• If data from another published or unpublished source are used, permission is obtained from the source (proof submitted with manuscript), and the source is acknowledged.
  9. Figures
    • Figures are supplied in their original native file format, in a separate file, and not embedded in the text. We prefer figure files created in the following Adobe programs: InDesign, Photoshop, or Illustrator. In some cases, we will accept figure files created in Microsoft PowerPoint or Excel. We will not accept files that are embedded in any text or graphic presentation document (e.g., Microsoft Word or Rich Text Format [RTF] files, PowerPoint documents).
    • All files in TIFF (.tif) or JPEG (.jpg) formats must be no less than 300 dpi resolution.
    • Are numbered consecutively as they are cited in the text.
    • All abbreviations and symbols used in the figure are defined; when appropriate, the measure of variability or precision represented is identified (e.g., do error bars represent standard deviations or confidence intervals?).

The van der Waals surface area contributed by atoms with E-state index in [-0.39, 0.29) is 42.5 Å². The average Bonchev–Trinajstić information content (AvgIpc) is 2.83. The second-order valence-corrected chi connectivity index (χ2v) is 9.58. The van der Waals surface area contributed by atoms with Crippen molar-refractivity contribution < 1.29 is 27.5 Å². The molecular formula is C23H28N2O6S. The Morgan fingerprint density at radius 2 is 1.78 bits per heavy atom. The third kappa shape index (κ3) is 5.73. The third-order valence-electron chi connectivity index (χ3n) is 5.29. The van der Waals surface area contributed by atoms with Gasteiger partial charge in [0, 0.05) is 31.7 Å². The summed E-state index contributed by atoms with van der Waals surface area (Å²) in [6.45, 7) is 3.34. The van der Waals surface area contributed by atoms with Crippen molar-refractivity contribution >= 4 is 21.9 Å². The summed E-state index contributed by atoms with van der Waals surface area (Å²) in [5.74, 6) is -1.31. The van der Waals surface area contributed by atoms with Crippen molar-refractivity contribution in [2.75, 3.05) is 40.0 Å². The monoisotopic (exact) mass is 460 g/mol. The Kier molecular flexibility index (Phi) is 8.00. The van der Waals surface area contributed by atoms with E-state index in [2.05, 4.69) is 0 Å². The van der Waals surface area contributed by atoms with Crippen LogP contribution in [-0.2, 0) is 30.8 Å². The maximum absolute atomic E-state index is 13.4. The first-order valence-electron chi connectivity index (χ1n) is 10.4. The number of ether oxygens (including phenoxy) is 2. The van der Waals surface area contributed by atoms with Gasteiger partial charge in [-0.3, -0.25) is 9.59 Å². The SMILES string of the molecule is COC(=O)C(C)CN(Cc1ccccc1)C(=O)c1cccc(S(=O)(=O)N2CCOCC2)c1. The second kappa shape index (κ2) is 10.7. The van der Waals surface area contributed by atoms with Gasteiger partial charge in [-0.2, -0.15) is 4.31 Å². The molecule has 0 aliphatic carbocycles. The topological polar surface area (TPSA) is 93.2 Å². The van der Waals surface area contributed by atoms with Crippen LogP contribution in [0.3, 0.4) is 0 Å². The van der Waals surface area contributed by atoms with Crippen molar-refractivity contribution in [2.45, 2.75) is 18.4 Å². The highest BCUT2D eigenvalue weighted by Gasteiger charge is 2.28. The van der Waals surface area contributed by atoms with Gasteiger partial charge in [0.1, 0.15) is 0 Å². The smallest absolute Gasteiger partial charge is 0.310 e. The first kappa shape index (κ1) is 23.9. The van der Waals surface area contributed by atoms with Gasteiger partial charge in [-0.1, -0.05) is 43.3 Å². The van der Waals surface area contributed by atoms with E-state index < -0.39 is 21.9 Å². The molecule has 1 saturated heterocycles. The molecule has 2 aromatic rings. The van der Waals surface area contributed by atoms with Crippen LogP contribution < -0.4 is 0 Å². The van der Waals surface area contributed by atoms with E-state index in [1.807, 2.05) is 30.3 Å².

• Axis labels appear outside the axes.
    • Detailed explanations are in the captions, not in the illustrations themselves.
    • If previously published, the original source is acknowledged, and written permission from the copyright holder to reproduce the material is submitted.
  10. Flow Diagrams
    • We encourage the use of flow diagrams and other visual aids to show the disposition of study participants through clinical trials, clarify treatment algorithms, or show relationships among various components of a program or system.